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Health department reminds parents of child vaccination in light of recent pertussis outbreak

June 1, 2010
By KURT HAUGLIE Houghton Daily Mining Gazette

HANCOCK - Pertussis is one of those diseases for which children are immunized soon after birth, but if they stop getting boosters for those immunizations, they become susceptible to the very contagious disease.

Terry Frankovich, Western Upper Peninsula Health Department medical director, said that in April, eight cases of pertussis were confirmed in the health department's coverage area of Baraga, Gogebic, Houghton, Keweenaw and Ontonagon counties. As of Wednesday, there were 34 confirmed cases.

That number of confirmed cases constitutes an outbreak of pertussis, and as a result, Frankovich has sent out notices to local doctors to watch out for it in their patients.

Frankovich said pertussis, which is also called whooping cough because of the sound those with the disease make during coughing fits, can seem to be something else early in the onset.

"It does start like a cold," she said. "For the first couple of weeks, people think they have a really bad cold."

The disease can last six to 10 weeks, Frankovich said. It's spread through the coughing and sneezing of those infected.

Fact Box

"It does start like a cold. For the first couple of weeks, people think they have a really bad cold."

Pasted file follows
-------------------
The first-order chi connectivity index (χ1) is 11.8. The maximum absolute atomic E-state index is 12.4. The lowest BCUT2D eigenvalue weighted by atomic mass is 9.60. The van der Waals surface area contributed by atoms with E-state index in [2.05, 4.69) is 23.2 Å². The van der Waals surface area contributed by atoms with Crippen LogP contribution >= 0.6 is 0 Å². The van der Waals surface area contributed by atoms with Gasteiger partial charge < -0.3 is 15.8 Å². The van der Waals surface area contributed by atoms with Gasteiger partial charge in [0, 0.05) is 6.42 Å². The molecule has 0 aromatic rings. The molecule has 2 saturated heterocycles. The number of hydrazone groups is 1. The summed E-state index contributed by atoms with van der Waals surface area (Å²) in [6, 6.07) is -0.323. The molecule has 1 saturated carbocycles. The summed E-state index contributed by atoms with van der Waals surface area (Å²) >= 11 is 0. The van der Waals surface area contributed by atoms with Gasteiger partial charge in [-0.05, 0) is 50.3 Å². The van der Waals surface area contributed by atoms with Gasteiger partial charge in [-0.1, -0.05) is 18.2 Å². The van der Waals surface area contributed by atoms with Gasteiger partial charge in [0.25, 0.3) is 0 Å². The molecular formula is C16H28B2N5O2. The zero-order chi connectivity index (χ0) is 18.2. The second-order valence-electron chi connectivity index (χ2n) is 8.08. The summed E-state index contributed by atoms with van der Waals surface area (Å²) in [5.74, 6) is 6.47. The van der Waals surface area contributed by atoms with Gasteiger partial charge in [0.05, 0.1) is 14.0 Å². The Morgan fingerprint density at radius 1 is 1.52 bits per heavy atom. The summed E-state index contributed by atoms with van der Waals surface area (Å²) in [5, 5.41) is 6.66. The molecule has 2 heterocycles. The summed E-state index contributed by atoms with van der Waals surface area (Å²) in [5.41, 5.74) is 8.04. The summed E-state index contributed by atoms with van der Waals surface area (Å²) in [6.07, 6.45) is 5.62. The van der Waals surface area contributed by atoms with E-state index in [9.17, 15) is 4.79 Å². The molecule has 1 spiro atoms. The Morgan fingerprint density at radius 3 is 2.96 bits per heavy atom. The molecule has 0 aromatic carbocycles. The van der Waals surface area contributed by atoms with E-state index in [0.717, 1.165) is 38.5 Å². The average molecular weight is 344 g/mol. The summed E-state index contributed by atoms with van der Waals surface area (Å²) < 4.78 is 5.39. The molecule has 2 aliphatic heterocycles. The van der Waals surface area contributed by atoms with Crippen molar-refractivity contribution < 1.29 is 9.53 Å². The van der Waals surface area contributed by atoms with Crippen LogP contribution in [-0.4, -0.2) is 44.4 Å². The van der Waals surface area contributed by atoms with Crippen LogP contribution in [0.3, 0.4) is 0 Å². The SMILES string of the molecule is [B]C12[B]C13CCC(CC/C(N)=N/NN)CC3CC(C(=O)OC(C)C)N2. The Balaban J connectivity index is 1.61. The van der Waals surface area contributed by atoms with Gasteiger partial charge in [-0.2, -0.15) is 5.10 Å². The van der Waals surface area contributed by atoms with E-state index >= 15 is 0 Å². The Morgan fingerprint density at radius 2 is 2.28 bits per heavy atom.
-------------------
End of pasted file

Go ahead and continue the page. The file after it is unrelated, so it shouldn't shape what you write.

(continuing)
- Terry Frankovich,

medical director

Western U.P. Health Department

Children are supposed to be vaccinated against pertussis at 2, 4 and 6 months, then again at 12 to 15 months of age. Booster shots should be given to children at 11 years old.

Beginning for the upcoming school year in the fall, Frankovich said all children entering sixth grade will be required to get a booster shot.

"We know immunity drops then," she said.

Frankovich said the booster will be required as well for all children transferring to a new school.

"Early antibiotics can decrease the contagiousness of the disease and limit its spread through the community," she said.

Pertussis, in most cases, begins with mild upper respiratory symptoms, including runny nose and mild cough, but usually no fever is present. If untreated, the cough can become more severe and lead to vomiting. The whooping sound made by sufferers is made when they try to take a breath between spasms. In older children and adults the coughing fits can lead to pneumonia and rib fractures. Infants and children less than 6 months old are most at risk for pneumonia, seizures and, in rare cases, death.

"We particularly worry about infants," Frankovich said.

Because the disease is so contagious, Frankovich said as soon as it's confirmed in a household, all those in the household must receive the booster shots.

Frankovich said the mortality rate for infants less than two months old acquiring pertussis is one in 100. However, there have been no local deaths resulting from the most recent outbreak.

There have been outbreaks of pertussis in other parts of the state recently, but Frankovich said it's unknown where it started locally.

"When pertussis emerges in a community, it's often in the older kids," she said.

Frankovich said it's important parents check with their health care providers to make certain all pertussis immunizations are up to date in their family



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